is useful to have, not least because pretty much everyone who comes
after cites this particular book. Although usually fairly clear, the
book is very concise in most cases; I definitely don't recommend it
for beginners. In general, it is less clear than Bell, and has a
smaller scope that DeLuca (in that it only covers board games);
however its coverage of board games is unbeatable, including many
games and variants I haven't heard of elsewhere. This book is
extremely difficult to obtain; I had to order a copy from a London
used-book dealer, and it appears that the going price ranges from
$120 to $170 US. It's worth it for the hard-core game history
scholar, probably not for the dillentante. -- Justin du Coeur
7.) Where can I find information/rules about period cards and card games?
"The Official Card Games Webpage" is at "http://www.pagat.com".
A Partial Bibliography on Period Playing Cards
(Book reviews by Dagonell the Juggler unless otherwise noted.)
_A History of Card Games_ by David Parlett (1990; Oxford Univ. Press;
ISBN: 0-19-282905-X; $10.50) Well documented. No bibliography, but
all footnotes are cited.
_The History of Playing Cards: with Anecdotes of Their Use in
Conjuring, Fortune-Telling and Card-Sharping_ edited by Ed S. Taylor
et al. Originally pub. London 1865, my edition is pub. by Charles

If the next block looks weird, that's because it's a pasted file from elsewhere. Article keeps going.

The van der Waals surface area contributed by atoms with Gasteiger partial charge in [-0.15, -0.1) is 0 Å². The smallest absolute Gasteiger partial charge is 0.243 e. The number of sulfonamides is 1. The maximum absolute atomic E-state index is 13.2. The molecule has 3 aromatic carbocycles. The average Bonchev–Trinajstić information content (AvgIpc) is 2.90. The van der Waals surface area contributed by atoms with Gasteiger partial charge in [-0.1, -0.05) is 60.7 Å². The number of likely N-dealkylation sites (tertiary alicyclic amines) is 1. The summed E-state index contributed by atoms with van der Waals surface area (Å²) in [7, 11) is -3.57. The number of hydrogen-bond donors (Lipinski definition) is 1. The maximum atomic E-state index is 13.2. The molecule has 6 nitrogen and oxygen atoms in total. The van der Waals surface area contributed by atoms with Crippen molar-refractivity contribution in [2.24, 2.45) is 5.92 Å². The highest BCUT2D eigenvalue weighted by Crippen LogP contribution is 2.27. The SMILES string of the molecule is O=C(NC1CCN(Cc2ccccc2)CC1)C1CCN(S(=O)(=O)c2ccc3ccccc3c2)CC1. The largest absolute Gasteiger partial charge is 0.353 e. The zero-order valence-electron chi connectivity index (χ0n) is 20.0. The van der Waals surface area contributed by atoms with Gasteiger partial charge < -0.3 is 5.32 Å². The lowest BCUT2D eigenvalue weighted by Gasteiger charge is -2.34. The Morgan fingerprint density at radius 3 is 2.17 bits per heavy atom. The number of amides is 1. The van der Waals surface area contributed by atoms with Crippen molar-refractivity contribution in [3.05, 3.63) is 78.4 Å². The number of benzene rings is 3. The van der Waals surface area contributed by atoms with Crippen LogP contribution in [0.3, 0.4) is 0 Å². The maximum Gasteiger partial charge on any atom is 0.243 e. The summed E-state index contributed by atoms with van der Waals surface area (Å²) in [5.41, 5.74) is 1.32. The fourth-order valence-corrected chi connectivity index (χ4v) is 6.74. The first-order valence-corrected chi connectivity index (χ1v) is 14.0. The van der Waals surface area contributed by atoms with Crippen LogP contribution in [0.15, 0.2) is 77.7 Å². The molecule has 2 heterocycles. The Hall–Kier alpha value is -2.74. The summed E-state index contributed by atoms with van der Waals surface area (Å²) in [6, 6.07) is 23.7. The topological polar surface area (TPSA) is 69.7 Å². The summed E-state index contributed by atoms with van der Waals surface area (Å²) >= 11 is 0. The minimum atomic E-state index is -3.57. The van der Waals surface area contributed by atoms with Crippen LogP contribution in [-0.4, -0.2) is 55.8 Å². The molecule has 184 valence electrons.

Tuttle Co 1973, ISBN 0-8048-1026-5. No price listed on my copy.
It doesn't have a bibliography :-(, but all of the direct quotes are
adequately footnoted. The illustrations are all modern drawings of
medieval cards :-( I would have preferred photographs, warts and all.
_Playing Cards_ by Roger Tilley (1973; Octopus Books Ltd.; $6.00;
ISBN: 0-7064-0049-6) Color photographs of cards from the British
Museum. One deck has as suits: Lions, Peacocks, Monkeys & Parrots.
The photos alone are worth the price of the book.
_Playing Cards, The History and Secrets of the Pack_ by W. Gurney
Benham. Regretfully long out of print, this volume covers not only
the history of standard playing cards, but also devotes chapters to
the history of the Tarot, and the Right Worshipful Guild of Playing
8.) Are there period games played with Tarot cards?
Yes; the Tarot was originally used for a large family of trick-taking
games, from the later Renaissance up to the modern day.
9.) Where can I find information/rules about dice games?
_Scarne on Dice_ by John Scarne. John Scarne was the world's
foremost authority on cards and dice. This book is so well
written, Encyclopedia Britannica uses citations and illustrations
from this book for their articles.
10.) So where's Part II?
Part II of the FAQ list will essentially consist of a long list of
"Is the game [...] period?" followed by citations. It will be
finished in Dagonell's _copious_ spare time. :)